As one might expect, writing music for a double album isn’t the same as writing for a usual 12-track record. This was entirely new territory for McNevan and offered a new challenge to overcome.
“It definitely was a different animal that way,” McNevan said. “Normally for our records, just in general our music is pretty aggressive. There’s always been one or two ballads on a record, so there was a lot more to think about on a writing level of what do you want to say and how do you want to say it.”
TFK’s independence and support
An ambitious project like releasing a separated double album could never be done with the typical record label. While McNevan said he’s thankful TFK never had any issues with creative control, the freedom to create both Inhale and Exhale (and even give away free music from time to time) could only be achieved as an independent band.
“It was a big step to go independent at the end of that,” he said. “We had some great offers on the table and that sort of thing. We were at the height of our career at the time. It just really felt like it was the right thing to do that. We took that big step and our audience, thankfully, really showed up and supported us along the way and it’s been an awesome journey.”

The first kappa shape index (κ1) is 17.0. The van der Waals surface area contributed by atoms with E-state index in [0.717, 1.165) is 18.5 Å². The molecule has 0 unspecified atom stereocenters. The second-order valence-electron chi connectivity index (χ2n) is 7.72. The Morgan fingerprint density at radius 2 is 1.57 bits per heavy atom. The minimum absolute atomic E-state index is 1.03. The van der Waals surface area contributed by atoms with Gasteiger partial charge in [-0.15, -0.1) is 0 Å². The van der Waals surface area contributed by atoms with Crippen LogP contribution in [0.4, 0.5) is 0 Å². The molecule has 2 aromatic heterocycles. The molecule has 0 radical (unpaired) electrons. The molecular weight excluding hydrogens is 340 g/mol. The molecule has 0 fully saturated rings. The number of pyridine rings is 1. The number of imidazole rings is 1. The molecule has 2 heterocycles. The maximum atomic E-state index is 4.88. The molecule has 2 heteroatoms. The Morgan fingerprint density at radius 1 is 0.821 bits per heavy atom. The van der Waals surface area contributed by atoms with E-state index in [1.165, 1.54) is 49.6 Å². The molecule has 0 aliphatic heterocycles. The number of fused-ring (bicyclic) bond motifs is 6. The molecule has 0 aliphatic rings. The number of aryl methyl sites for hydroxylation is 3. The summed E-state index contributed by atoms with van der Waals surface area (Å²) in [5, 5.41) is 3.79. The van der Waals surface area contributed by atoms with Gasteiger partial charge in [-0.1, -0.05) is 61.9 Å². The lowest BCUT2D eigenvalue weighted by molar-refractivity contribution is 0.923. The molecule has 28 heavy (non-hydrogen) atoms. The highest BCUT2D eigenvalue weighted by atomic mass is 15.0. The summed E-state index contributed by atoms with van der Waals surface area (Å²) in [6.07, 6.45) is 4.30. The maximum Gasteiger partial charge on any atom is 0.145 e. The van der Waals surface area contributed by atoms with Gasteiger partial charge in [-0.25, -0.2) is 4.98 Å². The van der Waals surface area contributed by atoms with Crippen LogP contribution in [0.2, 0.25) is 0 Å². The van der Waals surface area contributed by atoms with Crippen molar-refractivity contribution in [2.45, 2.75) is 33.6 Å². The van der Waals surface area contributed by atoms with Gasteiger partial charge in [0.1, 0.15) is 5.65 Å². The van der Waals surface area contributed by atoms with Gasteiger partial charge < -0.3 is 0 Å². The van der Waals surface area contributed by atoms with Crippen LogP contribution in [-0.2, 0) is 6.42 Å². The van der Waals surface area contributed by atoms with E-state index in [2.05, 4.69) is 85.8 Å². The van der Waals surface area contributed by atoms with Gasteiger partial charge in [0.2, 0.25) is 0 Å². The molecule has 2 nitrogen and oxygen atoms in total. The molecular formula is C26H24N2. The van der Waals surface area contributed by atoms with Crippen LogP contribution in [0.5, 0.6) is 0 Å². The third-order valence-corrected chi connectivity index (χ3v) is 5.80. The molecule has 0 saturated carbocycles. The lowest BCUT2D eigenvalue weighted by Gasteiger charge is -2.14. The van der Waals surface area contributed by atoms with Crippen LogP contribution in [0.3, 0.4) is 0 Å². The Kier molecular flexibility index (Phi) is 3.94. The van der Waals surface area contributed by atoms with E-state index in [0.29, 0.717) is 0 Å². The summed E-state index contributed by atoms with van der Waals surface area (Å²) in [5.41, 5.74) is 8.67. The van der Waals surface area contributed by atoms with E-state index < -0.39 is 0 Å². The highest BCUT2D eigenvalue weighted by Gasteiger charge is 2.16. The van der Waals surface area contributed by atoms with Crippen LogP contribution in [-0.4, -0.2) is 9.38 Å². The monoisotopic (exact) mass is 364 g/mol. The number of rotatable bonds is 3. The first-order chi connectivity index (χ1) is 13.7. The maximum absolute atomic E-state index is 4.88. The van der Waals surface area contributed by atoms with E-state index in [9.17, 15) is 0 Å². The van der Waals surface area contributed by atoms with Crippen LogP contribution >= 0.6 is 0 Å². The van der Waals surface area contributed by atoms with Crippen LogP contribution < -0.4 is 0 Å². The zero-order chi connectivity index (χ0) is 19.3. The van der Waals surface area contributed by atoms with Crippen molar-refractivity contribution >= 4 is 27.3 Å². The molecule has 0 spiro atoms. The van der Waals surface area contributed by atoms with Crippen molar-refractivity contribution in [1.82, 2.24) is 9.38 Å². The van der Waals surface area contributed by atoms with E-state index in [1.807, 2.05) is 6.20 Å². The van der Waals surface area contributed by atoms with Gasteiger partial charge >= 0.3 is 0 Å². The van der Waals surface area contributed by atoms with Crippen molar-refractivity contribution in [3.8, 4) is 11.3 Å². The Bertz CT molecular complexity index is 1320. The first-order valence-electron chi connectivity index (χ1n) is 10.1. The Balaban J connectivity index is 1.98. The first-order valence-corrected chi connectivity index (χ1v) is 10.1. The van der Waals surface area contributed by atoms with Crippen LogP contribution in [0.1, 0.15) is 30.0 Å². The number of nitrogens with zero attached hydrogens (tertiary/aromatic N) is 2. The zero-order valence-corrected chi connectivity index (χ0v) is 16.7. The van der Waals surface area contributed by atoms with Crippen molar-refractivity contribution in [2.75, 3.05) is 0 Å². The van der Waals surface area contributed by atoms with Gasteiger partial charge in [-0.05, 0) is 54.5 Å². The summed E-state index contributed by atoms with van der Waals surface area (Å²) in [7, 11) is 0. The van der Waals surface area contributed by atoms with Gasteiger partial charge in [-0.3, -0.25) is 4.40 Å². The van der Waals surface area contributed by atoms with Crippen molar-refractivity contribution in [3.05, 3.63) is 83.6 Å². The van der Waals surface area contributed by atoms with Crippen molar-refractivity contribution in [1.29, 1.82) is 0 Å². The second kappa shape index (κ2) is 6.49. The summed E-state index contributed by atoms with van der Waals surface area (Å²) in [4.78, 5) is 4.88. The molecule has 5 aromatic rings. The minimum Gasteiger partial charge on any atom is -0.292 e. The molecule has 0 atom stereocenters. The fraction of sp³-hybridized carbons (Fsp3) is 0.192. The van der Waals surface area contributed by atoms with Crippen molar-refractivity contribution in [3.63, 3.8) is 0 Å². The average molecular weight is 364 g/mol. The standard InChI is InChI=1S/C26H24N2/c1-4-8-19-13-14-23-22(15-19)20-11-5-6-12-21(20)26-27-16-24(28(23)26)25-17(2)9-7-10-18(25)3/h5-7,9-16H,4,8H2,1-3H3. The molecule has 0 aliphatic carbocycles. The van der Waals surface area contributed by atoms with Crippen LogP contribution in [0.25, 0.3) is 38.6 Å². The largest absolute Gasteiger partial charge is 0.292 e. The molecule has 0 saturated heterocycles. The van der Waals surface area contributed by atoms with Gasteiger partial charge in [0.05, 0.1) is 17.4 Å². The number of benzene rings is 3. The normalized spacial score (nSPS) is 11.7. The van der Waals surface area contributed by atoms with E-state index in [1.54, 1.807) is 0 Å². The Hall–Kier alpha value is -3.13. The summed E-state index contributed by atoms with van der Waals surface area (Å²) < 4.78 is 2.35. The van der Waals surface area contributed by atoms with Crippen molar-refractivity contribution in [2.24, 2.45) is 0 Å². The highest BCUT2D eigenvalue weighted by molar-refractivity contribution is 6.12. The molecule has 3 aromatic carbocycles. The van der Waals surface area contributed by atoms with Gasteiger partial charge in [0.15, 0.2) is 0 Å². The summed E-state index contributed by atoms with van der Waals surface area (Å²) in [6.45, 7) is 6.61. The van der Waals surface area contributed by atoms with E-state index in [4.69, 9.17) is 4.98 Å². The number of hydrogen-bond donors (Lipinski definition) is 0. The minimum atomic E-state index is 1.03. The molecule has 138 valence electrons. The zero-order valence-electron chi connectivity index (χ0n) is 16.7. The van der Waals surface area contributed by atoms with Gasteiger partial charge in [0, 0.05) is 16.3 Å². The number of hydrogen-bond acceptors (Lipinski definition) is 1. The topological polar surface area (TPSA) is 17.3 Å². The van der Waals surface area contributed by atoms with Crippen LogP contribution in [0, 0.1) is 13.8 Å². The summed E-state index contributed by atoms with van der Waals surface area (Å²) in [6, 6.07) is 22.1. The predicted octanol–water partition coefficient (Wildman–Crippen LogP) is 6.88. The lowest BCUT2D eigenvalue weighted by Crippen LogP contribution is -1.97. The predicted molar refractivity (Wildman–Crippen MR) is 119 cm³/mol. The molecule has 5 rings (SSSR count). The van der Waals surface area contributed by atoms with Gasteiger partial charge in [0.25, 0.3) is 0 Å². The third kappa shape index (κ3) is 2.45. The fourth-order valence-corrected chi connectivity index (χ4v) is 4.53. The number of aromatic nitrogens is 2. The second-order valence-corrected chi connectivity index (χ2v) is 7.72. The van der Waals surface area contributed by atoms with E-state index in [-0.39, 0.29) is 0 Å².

Not only were the albums possible because of TFK’s status, but the releases also represent the band’s current freedom. And the freedom and enthusiasm to create the art you want is bound to be expressed in the work itself.
“The oxygen thing, to me, kinda symbolizes not a second wind cause in a lot ways we’re just getting started even after 20 years, but it definitely was a fresh breath, being independent and kind of taking this new journey and walk of life with our audience,” McNevan said. “And it’s been a good one.”
“It just felt that much more freeing to be like ‘all right, let’s just take all the fences down and run this way for a bit and then we’ll turn around and run the other way,'” he said. “It was a great process. It was a long one, but a great one. We’re really excited about how everything came together. I feel like, personally, Exhale is our best record so far and hope that other people feel the same way.”